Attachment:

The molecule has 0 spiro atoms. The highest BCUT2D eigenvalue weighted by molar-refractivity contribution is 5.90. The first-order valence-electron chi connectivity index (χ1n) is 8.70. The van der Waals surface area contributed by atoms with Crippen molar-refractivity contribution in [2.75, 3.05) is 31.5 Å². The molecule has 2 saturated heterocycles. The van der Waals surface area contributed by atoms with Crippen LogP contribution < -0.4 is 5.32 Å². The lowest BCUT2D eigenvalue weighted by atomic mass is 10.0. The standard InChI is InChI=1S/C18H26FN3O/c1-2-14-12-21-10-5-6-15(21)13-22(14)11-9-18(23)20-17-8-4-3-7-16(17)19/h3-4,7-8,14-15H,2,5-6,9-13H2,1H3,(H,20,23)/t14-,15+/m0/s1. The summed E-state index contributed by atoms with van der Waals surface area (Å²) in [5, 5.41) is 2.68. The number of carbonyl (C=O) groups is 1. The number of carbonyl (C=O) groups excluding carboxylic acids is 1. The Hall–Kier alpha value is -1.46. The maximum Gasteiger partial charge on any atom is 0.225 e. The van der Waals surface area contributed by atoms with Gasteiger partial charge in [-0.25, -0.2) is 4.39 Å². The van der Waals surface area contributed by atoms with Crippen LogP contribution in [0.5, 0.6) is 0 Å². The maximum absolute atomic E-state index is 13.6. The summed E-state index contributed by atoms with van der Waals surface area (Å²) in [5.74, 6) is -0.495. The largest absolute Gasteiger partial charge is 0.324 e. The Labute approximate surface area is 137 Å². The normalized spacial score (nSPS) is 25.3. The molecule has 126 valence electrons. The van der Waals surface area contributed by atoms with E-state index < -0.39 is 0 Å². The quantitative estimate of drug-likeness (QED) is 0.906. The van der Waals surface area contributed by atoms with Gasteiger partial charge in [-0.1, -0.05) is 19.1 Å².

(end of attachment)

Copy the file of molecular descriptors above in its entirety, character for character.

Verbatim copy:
The molecule has 0 spiro atoms. The highest BCUT2D eigenvalue weighted by molar-refractivity contribution is 5.90. The first-order valence-electron chi connectivity index (χ1n) is 8.70. The van der Waals surface area contributed by atoms with Crippen molar-refractivity contribution in [2.75, 3.05) is 31.5 Å². The molecule has 2 saturated heterocycles. The van der Waals surface area contributed by atoms with Crippen LogP contribution < -0.4 is 5.32 Å². The lowest BCUT2D eigenvalue weighted by atomic mass is 10.0. The standard InChI is InChI=1S/C18H26FN3O/c1-2-14-12-21-10-5-6-15(21)13-22(14)11-9-18(23)20-17-8-4-3-7-16(17)19/h3-4,7-8,14-15H,2,5-6,9-13H2,1H3,(H,20,23)/t14-,15+/m0/s1. The summed E-state index contributed by atoms with van der Waals surface area (Å²) in [5, 5.41) is 2.68. The number of carbonyl (C=O) groups is 1. The number of carbonyl (C=O) groups excluding carboxylic acids is 1. The Hall–Kier alpha value is -1.46. The maximum Gasteiger partial charge on any atom is 0.225 e. The van der Waals surface area contributed by atoms with Gasteiger partial charge in [-0.25, -0.2) is 4.39 Å². The van der Waals surface area contributed by atoms with Crippen LogP contribution in [0.5, 0.6) is 0 Å². The maximum absolute atomic E-state index is 13.6. The summed E-state index contributed by atoms with van der Waals surface area (Å²) in [5.74, 6) is -0.495. The largest absolute Gasteiger partial charge is 0.324 e. The Labute approximate surface area is 137 Å². The normalized spacial score (nSPS) is 25.3. The molecule has 126 valence electrons. The van der Waals surface area contributed by atoms with E-state index < -0.39 is 0 Å². The quantitative estimate of drug-likeness (QED) is 0.906. The van der Waals surface area contributed by atoms with Gasteiger partial charge in [-0.1, -0.05) is 19.1 Å².